|Photodetectors are semiconductor devices which respond to light. They can replace light dependent resistors and have the advantages of lower pollution and smaller size.
How does it operate?
There are several kinds of photodetector.
Photodiodes are similar to normal diodes but, if they are reverse biased, the current through the diode increases with the light level.
Phototransistors (and photodarlingtons) are like ordinary transistors (and Darlington drivers) but the ‘base current’ is produced by the light falling on the device – there in no actual electrical connection to the base.
Click on the circuit diagram to download a Livewire file of the circuit that you can investigate and add to your own circuit.
The circuit diagram on the left is for a phototransistor.
As the light level increases the current through the phototransistor and R1 increases, so the output signal voltage increases.
To allow the sensitivity to be adjusted the fixed resistor R1 could be replaced with a variable resistor.
To produce a ‘dark sensor’ the positions of the phototransistor and the resistor are interchanged, so that the output signal voltage increases as the light level falls.
Note – the output current available from a phototransistor is small – enough for the input signal to a PIC, a CMOS integrated circuit or a MOSFET, but not large enough to drive a transistor.
- Sensing if it is night or day
- Sensing if an object has blocked a beam of light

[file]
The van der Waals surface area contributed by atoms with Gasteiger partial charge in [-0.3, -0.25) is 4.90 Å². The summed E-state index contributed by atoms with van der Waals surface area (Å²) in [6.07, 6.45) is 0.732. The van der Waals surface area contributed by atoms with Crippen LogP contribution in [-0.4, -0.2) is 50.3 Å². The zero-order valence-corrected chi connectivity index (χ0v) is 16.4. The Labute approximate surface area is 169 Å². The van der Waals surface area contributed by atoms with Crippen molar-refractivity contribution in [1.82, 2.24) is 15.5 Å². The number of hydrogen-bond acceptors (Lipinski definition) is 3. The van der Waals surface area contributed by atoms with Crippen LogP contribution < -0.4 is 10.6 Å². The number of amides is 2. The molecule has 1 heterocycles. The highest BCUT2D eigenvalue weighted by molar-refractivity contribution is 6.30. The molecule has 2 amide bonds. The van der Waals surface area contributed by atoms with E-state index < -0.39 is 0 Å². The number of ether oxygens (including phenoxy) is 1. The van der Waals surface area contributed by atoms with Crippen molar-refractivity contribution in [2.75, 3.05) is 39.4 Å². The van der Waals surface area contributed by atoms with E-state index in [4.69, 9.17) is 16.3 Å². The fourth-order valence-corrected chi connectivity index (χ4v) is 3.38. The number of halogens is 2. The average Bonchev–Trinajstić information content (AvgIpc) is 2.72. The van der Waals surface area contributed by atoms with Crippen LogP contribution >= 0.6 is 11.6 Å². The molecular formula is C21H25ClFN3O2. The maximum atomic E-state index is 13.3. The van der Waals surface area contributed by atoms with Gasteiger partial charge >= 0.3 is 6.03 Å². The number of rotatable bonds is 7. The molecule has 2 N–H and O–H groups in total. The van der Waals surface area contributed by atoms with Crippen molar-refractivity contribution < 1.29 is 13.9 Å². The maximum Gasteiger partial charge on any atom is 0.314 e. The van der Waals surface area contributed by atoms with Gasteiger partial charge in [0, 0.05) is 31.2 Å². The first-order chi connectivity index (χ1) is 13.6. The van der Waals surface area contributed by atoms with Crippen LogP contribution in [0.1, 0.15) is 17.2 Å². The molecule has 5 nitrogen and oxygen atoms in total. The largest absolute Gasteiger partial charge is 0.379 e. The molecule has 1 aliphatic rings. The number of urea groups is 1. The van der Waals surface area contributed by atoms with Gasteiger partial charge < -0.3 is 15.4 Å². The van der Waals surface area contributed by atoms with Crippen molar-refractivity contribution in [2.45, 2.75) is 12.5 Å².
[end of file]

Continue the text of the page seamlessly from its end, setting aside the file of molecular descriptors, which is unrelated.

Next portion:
The pin connections and PCB shown are applicable to both the SFH309F phototransistor (Rapid Electronics Order code 58-0425) and the SFH300-4 (Rapid Electronics Order code 58-0480).
How part of the PCB might look
Note – the shorter leg of the phototransistor, and the side with the flat, is the collector. The collector should be connected to the +Vs supply voltage. This is the opposite way round from a LED (hotlink to data sheet), where the shorter leg is the cathode or negative lead.
Make sure that the signal going out (on the green PCB track) changes from high to low when the photodetector is covered.
If there is a fault, check:
- the voltage on the collector (the leg identified with the flat) is +Vs;
- the value of the resistor
- that the detector has been connected the right way round.
If there is a fault, check the tracks and solder joints.
- Light dependent resistors (LDR) – cheaper, but cause pollution because it contain cadmium. LDRs are also larger.
- A cheaper L-610MP4BT (Rapid Electronics Order code 72-8968) phototransistor is available. However, this produces very, very small currents and can only be used reliably with process subsystems that only need a very low input signal current.
Return to list of datasheets